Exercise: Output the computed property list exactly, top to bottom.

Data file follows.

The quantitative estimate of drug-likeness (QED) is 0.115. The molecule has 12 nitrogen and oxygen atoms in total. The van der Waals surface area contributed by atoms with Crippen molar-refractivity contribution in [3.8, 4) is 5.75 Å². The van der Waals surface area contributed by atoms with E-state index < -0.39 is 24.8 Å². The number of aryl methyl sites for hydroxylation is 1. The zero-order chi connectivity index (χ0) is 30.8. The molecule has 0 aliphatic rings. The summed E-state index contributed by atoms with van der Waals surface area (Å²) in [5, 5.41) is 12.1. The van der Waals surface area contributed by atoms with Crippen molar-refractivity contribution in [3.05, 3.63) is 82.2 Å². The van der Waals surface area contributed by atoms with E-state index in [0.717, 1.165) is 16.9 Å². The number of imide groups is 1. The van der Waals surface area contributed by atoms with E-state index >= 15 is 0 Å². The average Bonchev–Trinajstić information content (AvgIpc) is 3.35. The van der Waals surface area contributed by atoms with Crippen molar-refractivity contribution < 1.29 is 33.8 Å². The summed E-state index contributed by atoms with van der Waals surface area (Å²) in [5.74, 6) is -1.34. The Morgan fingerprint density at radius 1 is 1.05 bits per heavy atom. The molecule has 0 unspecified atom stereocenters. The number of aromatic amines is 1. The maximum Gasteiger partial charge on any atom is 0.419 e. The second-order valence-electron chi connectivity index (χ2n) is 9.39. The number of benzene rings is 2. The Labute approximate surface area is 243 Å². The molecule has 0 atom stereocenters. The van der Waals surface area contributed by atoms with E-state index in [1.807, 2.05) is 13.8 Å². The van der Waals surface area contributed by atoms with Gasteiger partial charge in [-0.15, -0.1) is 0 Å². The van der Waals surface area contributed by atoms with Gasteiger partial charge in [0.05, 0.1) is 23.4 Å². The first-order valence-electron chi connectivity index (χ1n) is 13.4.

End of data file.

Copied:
The quantitative estimate of drug-likeness (QED) is 0.115. The molecule has 12 nitrogen and oxygen atoms in total. The van der Waals surface area contributed by atoms with Crippen molar-refractivity contribution in [3.8, 4) is 5.75 Å². The van der Waals surface area contributed by atoms with E-state index < -0.39 is 24.8 Å². The number of aryl methyl sites for hydroxylation is 1. The zero-order chi connectivity index (χ0) is 30.8. The molecule has 0 aliphatic rings. The summed E-state index contributed by atoms with van der Waals surface area (Å²) in [5, 5.41) is 12.1. The van der Waals surface area contributed by atoms with Crippen molar-refractivity contribution in [3.05, 3.63) is 82.2 Å². The van der Waals surface area contributed by atoms with E-state index in [0.717, 1.165) is 16.9 Å². The number of imide groups is 1. The van der Waals surface area contributed by atoms with E-state index >= 15 is 0 Å². The average Bonchev–Trinajstić information content (AvgIpc) is 3.35. The van der Waals surface area contributed by atoms with Crippen molar-refractivity contribution < 1.29 is 33.8 Å². The summed E-state index contributed by atoms with van der Waals surface area (Å²) in [5.74, 6) is -1.34. The Morgan fingerprint density at radius 1 is 1.05 bits per heavy atom. The molecule has 0 unspecified atom stereocenters. The number of aromatic amines is 1. The maximum Gasteiger partial charge on any atom is 0.419 e. The second-order valence-electron chi connectivity index (χ2n) is 9.39. The number of benzene rings is 2. The Labute approximate surface area is 243 Å². The molecule has 0 atom stereocenters. The van der Waals surface area contributed by atoms with E-state index in [1.807, 2.05) is 13.8 Å². The van der Waals surface area contributed by atoms with Gasteiger partial charge in [-0.15, -0.1) is 0 Å². The van der Waals surface area contributed by atoms with Gasteiger partial charge in [0.05, 0.1) is 23.4 Å². The first-order valence-electron chi connectivity index (χ1n) is 13.4.